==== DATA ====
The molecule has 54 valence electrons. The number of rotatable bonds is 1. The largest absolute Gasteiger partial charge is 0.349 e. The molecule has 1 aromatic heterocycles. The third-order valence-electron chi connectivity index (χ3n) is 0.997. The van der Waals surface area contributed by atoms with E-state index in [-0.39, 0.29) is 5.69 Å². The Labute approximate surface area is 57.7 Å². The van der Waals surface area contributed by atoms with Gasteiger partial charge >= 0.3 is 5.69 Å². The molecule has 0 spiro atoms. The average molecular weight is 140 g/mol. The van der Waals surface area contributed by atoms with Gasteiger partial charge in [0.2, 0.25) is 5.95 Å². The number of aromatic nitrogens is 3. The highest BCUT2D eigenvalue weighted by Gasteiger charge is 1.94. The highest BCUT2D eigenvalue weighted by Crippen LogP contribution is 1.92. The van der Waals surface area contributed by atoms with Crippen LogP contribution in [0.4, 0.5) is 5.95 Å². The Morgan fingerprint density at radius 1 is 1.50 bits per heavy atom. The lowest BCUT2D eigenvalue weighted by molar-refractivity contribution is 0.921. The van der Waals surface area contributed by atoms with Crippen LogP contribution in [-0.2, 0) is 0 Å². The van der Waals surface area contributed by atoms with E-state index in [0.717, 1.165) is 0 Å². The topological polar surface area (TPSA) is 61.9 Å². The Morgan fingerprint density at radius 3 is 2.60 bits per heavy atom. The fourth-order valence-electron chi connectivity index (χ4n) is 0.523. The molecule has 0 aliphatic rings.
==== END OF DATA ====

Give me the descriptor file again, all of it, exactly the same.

The molecule has 54 valence electrons. The number of rotatable bonds is 1. The largest absolute Gasteiger partial charge is 0.349 e. The molecule has 1 aromatic heterocycles. The third-order valence-electron chi connectivity index (χ3n) is 0.997. The van der Waals surface area contributed by atoms with E-state index in [-0.39, 0.29) is 5.69 Å². The Labute approximate surface area is 57.7 Å². The van der Waals surface area contributed by atoms with Gasteiger partial charge >= 0.3 is 5.69 Å². The molecule has 0 spiro atoms. The average molecular weight is 140 g/mol. The van der Waals surface area contributed by atoms with Gasteiger partial charge in [0.2, 0.25) is 5.95 Å². The number of aromatic nitrogens is 3. The highest BCUT2D eigenvalue weighted by Gasteiger charge is 1.94. The highest BCUT2D eigenvalue weighted by Crippen LogP contribution is 1.92. The van der Waals surface area contributed by atoms with Crippen LogP contribution in [0.4, 0.5) is 5.95 Å². The Morgan fingerprint density at radius 1 is 1.50 bits per heavy atom. The lowest BCUT2D eigenvalue weighted by molar-refractivity contribution is 0.921. The van der Waals surface area contributed by atoms with Crippen LogP contribution in [-0.2, 0) is 0 Å². The van der Waals surface area contributed by atoms with E-state index in [0.717, 1.165) is 0 Å². The topological polar surface area (TPSA) is 61.9 Å². The Morgan fingerprint density at radius 3 is 2.60 bits per heavy atom. The fourth-order valence-electron chi connectivity index (χ4n) is 0.523. The molecule has 0 aliphatic rings.